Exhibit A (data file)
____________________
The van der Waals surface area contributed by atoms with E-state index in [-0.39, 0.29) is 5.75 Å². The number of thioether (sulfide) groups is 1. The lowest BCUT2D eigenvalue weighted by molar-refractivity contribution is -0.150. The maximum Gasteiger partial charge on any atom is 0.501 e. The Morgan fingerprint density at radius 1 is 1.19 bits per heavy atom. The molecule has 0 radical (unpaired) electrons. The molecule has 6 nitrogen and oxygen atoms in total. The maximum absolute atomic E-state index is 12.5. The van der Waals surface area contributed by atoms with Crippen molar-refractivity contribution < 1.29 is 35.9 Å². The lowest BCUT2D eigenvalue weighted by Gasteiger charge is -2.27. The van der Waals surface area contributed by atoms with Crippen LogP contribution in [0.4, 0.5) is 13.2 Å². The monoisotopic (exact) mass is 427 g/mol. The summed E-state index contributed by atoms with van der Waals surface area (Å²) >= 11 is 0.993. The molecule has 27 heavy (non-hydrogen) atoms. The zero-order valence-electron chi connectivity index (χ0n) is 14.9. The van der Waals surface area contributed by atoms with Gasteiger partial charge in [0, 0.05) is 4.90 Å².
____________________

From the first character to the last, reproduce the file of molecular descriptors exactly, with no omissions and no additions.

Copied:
The van der Waals surface area contributed by atoms with E-state index in [-0.39, 0.29) is 5.75 Å². The number of thioether (sulfide) groups is 1. The lowest BCUT2D eigenvalue weighted by molar-refractivity contribution is -0.150. The maximum Gasteiger partial charge on any atom is 0.501 e. The Morgan fingerprint density at radius 1 is 1.19 bits per heavy atom. The molecule has 0 radical (unpaired) electrons. The molecule has 6 nitrogen and oxygen atoms in total. The maximum absolute atomic E-state index is 12.5. The van der Waals surface area contributed by atoms with Crippen molar-refractivity contribution < 1.29 is 35.9 Å². The lowest BCUT2D eigenvalue weighted by Gasteiger charge is -2.27. The van der Waals surface area contributed by atoms with Crippen LogP contribution in [0.4, 0.5) is 13.2 Å². The monoisotopic (exact) mass is 427 g/mol. The summed E-state index contributed by atoms with van der Waals surface area (Å²) >= 11 is 0.993. The molecule has 27 heavy (non-hydrogen) atoms. The zero-order valence-electron chi connectivity index (χ0n) is 14.9. The van der Waals surface area contributed by atoms with Gasteiger partial charge in [0, 0.05) is 4.90 Å².